A lot of sites now are implementing infinite scroll, allowing users to paginate by scrolling down the page. These are usually sites that present their data as a “feed” or “stream,” and the data is usually “skim”-worthy (status updates, images, quick and concise information…).
Twitter, Tumblr, Pinterest, Svpply and Facebook all employ this method of pagination and they all have their own unique methods of doing so. Twitter has hotkeys (‘J’ and ‘K’) that allow users to jump from tweet to tweet and loads an additional batch of tweets once you reach a certain threshold. Tumblr and Pinterest dynamically load content while displaying a static call-to-action on the side, “Scroll to top” or an arrow, allowing the user to quickly jump back to the top of the page at any time. Svpply shows the first set of content statically and the user has to explicitly initiate the infinite scroll by pressing “Show All.” Facebook has an interesting and smart interaction. As you scroll down the page, content will continue to populate. However, because the footer is at the bottom of the page, it would be difficult to access if status updates continue to fill the page. If you scroll down the page fast enough, the system assumes you’re trying to get to the footer and stops the continuous loading, an extremely clever solution.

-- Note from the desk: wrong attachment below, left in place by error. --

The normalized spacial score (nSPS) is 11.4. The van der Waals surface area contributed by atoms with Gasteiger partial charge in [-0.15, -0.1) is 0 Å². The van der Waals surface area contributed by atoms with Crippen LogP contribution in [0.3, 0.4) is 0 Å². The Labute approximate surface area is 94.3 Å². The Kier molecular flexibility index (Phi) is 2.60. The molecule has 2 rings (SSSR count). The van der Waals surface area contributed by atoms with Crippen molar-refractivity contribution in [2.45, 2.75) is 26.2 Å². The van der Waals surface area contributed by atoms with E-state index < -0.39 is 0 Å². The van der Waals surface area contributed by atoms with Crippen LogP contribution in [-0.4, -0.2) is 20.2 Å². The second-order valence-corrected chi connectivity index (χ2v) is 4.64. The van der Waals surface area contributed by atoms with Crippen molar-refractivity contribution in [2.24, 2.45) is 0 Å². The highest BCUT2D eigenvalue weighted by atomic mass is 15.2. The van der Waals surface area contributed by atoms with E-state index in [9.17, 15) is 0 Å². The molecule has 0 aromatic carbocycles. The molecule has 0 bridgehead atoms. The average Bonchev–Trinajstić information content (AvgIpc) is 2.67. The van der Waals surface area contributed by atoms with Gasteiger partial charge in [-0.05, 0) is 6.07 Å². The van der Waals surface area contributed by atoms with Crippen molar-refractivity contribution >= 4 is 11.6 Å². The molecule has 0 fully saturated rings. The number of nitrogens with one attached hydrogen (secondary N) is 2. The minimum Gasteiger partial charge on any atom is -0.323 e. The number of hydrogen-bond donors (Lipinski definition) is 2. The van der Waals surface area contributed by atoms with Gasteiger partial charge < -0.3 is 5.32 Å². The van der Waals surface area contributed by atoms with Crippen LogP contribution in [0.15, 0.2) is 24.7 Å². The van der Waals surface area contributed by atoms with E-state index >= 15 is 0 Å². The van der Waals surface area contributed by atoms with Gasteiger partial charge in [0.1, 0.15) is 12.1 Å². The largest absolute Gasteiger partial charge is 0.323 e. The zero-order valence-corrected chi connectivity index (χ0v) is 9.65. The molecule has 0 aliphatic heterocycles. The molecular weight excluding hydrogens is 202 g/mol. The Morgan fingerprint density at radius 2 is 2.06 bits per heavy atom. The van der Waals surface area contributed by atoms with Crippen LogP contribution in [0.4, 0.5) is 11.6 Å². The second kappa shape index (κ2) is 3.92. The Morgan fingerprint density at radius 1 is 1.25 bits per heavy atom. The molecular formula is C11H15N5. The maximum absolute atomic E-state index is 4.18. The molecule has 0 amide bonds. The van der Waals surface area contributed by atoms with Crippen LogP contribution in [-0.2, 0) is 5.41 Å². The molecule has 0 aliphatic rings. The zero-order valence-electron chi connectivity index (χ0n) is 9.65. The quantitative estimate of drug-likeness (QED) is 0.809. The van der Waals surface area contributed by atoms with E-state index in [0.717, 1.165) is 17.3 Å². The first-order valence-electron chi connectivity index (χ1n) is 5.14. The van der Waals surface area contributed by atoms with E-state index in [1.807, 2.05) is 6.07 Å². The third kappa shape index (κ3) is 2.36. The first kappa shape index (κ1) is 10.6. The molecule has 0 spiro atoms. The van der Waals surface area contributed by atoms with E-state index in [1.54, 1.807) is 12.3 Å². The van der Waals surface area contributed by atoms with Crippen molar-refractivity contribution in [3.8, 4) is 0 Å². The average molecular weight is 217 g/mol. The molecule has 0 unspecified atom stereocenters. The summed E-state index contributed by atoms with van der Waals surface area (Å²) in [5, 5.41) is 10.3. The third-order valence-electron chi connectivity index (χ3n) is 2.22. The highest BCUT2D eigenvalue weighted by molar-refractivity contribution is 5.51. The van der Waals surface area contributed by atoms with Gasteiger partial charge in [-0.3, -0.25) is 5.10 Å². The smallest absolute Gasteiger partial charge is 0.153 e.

Do you ever find yourself browsing an e-commerce site and clicking on “View All” to see the entire catalogue, rather than clicking through 8 pages of clothes? Google research just published:
User testing has taught us that searchers much prefer the view-all, single-page version of content over a component page containing only a portion of the same information with arbitrary page breaks
This, hopefully, means that Google Search results will soon also implement infinite scroll, although the logo pagination is a classic component to the site.
Thinking about using infinite scroll on your site? UX Movement has a great list of best practices you should follow.